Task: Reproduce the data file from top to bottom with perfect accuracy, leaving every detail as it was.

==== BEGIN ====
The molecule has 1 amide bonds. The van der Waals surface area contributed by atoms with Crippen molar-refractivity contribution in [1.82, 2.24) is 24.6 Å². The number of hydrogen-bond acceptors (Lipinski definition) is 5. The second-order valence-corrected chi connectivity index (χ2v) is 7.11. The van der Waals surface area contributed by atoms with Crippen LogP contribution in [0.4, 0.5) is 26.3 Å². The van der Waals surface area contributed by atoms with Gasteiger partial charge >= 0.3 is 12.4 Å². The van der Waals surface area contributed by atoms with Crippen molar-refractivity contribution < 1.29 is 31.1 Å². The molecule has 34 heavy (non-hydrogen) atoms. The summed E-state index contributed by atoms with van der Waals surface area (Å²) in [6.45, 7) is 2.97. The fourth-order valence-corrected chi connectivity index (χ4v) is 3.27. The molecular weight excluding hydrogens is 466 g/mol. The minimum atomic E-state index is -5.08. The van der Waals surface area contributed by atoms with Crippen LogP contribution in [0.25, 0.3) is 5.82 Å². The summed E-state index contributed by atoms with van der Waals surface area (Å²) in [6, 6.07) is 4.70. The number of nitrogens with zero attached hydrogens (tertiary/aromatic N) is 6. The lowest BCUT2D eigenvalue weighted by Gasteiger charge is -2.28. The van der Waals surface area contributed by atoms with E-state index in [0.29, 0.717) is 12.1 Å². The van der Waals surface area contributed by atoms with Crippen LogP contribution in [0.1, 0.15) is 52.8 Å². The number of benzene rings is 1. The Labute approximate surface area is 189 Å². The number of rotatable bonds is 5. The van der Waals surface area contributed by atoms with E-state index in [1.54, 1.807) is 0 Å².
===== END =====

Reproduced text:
The molecule has 1 amide bonds. The van der Waals surface area contributed by atoms with Crippen molar-refractivity contribution in [1.82, 2.24) is 24.6 Å². The number of hydrogen-bond acceptors (Lipinski definition) is 5. The second-order valence-corrected chi connectivity index (χ2v) is 7.11. The van der Waals surface area contributed by atoms with Crippen LogP contribution in [0.4, 0.5) is 26.3 Å². The van der Waals surface area contributed by atoms with Gasteiger partial charge >= 0.3 is 12.4 Å². The van der Waals surface area contributed by atoms with Crippen molar-refractivity contribution < 1.29 is 31.1 Å². The molecule has 34 heavy (non-hydrogen) atoms. The summed E-state index contributed by atoms with van der Waals surface area (Å²) in [6.45, 7) is 2.97. The fourth-order valence-corrected chi connectivity index (χ4v) is 3.27. The molecular weight excluding hydrogens is 466 g/mol. The minimum atomic E-state index is -5.08. The van der Waals surface area contributed by atoms with Crippen LogP contribution in [0.25, 0.3) is 5.82 Å². The summed E-state index contributed by atoms with van der Waals surface area (Å²) in [6, 6.07) is 4.70. The number of nitrogens with zero attached hydrogens (tertiary/aromatic N) is 6. The lowest BCUT2D eigenvalue weighted by Gasteiger charge is -2.28. The van der Waals surface area contributed by atoms with E-state index in [0.29, 0.717) is 12.1 Å². The van der Waals surface area contributed by atoms with Crippen LogP contribution in [0.1, 0.15) is 52.8 Å². The number of benzene rings is 1. The Labute approximate surface area is 189 Å². The number of rotatable bonds is 5. The van der Waals surface area contributed by atoms with E-state index in [1.54, 1.807) is 0 Å².